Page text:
If one looks, a person can find reminders of the ancient Vedic culture in numerous places, even where you least expect. Here for example is an image that is very much like the Vedic Lord Shiva. It is said to be the Roman God Neptune, found in Bologna, Italy on a public fountain. Notice the trident on this statue of Neptune, typical of Shiva. The trident was always an emblem of Lord Shiva. Neptune is also seen here standing on an entity in which case Shiva is also seen at times standing on the being of ignorance, illusion, or maya, showing that he is not affected by the power of the illusory energy. Shiva's foot that presses down symbolizes tirobhava, or the veiling effect; and the uplifted foot means blessings (anugraha), especially toward seeing through the veil of illusion caused by ego, whichh is personified by the entity under Shiva's foot. Also here, Neptune's hand is raised in a calming gesture, and when Shiva's hand is raised it signifies abhaya or giving blessings and represents sthiti, or preservation and protection. Thus, anyone familiar with Vedic culture will realize that he is styled in a similar way to Lord Shiva. This shows how the impressions of Vedic culture and its gods came from India, though styles and names may have changed as it traveled west. Images resembling Ganesh, Shiva, Rama and Krishna have been found in many archeological excavations throughout Italy, although not publicized by Christians.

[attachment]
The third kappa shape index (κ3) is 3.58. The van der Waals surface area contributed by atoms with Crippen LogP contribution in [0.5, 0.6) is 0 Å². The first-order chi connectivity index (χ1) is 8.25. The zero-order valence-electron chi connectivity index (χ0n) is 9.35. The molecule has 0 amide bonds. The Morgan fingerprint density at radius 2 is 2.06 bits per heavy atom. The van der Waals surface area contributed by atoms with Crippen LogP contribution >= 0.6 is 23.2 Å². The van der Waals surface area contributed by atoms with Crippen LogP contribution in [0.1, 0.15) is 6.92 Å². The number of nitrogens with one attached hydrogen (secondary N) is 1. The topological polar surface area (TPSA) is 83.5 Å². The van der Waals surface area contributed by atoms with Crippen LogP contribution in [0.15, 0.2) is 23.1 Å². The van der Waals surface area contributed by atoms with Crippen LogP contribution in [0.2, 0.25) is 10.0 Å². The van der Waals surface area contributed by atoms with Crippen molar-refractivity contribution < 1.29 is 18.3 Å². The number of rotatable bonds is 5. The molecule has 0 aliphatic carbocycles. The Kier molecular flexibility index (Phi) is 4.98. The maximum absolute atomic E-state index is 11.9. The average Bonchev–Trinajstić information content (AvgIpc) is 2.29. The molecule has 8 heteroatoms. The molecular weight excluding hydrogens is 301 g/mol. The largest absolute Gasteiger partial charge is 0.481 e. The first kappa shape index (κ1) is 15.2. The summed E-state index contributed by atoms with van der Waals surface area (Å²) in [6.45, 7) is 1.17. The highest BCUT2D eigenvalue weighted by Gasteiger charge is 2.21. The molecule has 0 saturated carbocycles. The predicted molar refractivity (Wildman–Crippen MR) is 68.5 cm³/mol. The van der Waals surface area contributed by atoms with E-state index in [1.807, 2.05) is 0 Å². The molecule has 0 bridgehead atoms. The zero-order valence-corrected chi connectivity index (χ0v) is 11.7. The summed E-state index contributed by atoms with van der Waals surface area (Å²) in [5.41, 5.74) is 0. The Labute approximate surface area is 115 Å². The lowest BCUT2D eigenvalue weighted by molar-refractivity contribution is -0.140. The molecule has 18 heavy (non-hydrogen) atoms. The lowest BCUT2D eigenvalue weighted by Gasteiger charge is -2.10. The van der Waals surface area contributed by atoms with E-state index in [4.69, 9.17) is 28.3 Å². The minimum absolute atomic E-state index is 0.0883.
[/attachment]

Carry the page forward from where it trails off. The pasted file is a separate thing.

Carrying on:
So, if sanskrit and vedic culture were the origin of all of this (as I perceive from the evidence) why not use the original sanskrit therms?
16 April 2011, 11:24 PM
The Germanic cognates for aesir also have another meaning to them as "pole," "staff," or mountain-ridge. The anses were thought to be the pillars that held up the heavens. http://en.wikipedia.org/wiki/Aesir#Etymology
Proto-Indo-European ansu has also been defined as meaning either "god", "life", "air" or "breath"
The word "divinity" (plural "divinities"), which shares the same etymology as "devil;" "deus;" and "deva," is sometimes used to refer to celestials though it does not have gender forms as does "god(s)" "goddess(es)." http://en.wikipedia.org/wiki/God_(word)
The use of "god" and "goddess" when translating "deva" and "devi" sometimes causes people from an Abrahamic background to associate it with polytheism, yet Hinduism is not that.
I was aiming for a Germanic word for use in Modern English that any person who might not be a Hindu yet holds a similiar type of view on celestials as Hinduism does. For instance, a monist, monotheist, pantheist, or panentheist may hold a particular reverance when using "God/Goddess" when referring to the formless Godhead or a personal form like Saguna Brahman and may be reluctant to use "god(s)" when refering to celestials, whose nature and roles are like devas, of any religion or culture.